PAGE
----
Now, did you notice the other opportunity that you automatically seize when you deliver a script like the one above?
Opportunity #2: You can position yourself as a consultant, not just a copywriter.
The fact is, when a client or prospect calls you asking for a quote, there is actually a little window of opportunity there where you decide to become an order taker, or a consultant. And many freelance copywriters, especially newer ones, miss that little window altogether.
Excited by having a prospect on the phone who’s offering work, most copywriters find themselves shouting “Okay!” to whatever comes out of the client’s mouth.
A writer who does this goes charging down the path of order taker, when all that is required to become the consultant instead is to take a second to breathe, and ask a couple questions as to why the client needs what he says he needs.
In the scenario above, where you discover the client has an upcoming trade show, and you offer your suggestion to create a special report on a hot topic instead of just a run-of-the-mill brochure, you really give your client something to think about! In the span of about 30 seconds, you’ve offered some great advice that could really turn that trade show into a great lead-generating opportunity for the company.
In elevating yourself to the consultant position, you’re also differentiating yourself from the other copywriter(s) who simply said, “Okay!” to the client’s request for a quote on the brochure, with no regard for their bigger marketing plans.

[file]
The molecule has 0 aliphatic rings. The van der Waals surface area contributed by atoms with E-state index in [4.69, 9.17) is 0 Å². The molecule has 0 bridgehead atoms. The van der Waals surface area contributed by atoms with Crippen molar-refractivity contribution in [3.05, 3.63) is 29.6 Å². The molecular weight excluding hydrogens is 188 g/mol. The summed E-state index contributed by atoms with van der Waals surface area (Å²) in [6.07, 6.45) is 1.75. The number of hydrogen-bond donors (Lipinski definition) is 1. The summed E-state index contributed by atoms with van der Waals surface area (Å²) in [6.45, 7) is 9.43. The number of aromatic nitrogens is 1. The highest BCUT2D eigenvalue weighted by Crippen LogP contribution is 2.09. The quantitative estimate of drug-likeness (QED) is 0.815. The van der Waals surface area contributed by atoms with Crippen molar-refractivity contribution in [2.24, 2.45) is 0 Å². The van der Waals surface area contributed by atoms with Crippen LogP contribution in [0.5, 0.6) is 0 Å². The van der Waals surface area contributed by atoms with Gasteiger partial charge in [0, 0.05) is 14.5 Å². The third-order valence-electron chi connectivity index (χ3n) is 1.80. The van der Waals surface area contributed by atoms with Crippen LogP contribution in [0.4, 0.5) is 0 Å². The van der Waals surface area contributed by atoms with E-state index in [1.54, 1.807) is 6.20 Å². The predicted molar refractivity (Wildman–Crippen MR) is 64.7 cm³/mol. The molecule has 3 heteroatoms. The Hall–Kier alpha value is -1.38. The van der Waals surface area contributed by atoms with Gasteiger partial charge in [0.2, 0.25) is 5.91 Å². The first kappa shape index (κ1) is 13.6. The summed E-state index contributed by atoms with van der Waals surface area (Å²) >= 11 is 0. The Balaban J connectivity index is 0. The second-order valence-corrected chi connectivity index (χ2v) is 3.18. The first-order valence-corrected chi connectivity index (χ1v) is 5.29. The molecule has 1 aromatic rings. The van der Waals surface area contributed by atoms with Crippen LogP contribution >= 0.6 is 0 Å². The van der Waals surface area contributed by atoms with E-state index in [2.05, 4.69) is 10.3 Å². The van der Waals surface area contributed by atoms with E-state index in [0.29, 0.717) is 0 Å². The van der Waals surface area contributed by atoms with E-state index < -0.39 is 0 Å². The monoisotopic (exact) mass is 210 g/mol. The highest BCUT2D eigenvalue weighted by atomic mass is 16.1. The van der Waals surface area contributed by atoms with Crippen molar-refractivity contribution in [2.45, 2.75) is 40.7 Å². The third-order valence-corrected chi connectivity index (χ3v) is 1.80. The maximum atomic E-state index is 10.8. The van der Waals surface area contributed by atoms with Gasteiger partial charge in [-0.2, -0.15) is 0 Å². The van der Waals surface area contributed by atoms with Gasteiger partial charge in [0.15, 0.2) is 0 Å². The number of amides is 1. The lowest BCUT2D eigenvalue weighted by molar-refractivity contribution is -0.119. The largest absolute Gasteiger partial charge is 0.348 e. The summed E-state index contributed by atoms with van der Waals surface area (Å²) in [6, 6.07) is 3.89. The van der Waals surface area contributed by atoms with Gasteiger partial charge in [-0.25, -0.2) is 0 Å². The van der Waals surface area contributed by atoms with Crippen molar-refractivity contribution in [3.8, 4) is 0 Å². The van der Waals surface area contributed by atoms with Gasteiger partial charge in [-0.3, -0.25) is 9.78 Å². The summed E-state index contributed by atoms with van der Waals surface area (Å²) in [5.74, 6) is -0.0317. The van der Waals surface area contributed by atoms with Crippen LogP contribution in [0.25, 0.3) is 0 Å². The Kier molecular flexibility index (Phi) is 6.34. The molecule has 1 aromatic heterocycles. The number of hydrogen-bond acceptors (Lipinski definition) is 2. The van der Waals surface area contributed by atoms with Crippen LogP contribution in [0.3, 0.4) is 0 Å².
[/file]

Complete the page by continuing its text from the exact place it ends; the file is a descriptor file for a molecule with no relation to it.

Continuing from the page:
Of course, you won’t always manage to turn a little project into a big one. For instance, after suggesting the special report, you might be told that there’s just no time to plan and write it. (“The trade show is in 10 days!”) But you’ve still managed to demonstrate your higher-level “consultant” brain to the client.
That means you’re more likely to hear the client come back to you saying something like, “Your quote was higher than we expected, but you seem to have a better handle on what we’re trying to accomplish, so we’d like you to write the brochure.”
The truth is, once the client perceives you as a consultant, not just a copywriter, your value goes up.
And who knows, maybe that special report idea of yours can be used in a direct-mail campaign to follow up with the client’s prospects after the trade show! (Suggest this!)
So next time a client asks you to quote on a “quick, little project,” remember the two opportunities presented. Take a few minutes to find out why this little project has come up, and how it fits into the client’s bigger marketing plans. Use your B2B marketing savvy to suggest ways to expand that little project into something more; something that may improve the outcome for the client. You’ll convince clients to let you quote on bigger projects, and you’ll position yourself as a consultant in their eyes – two things that are sure to bring more money your way.
[Ed Note: Pete Savage used clever techniques like this to break through the six-figure threshold as a B2B copywriter. Wouldn't you like to know what Pete knows about becoming a successful B2B copywriter? He'll show you in the B2B Virtual Workshop, How to Launch and Supercharge Your Own B2B Copywriting Business. An intensive eight-session workshop delivered by Pete, Steve Slaunwhite and Ed Gandia.]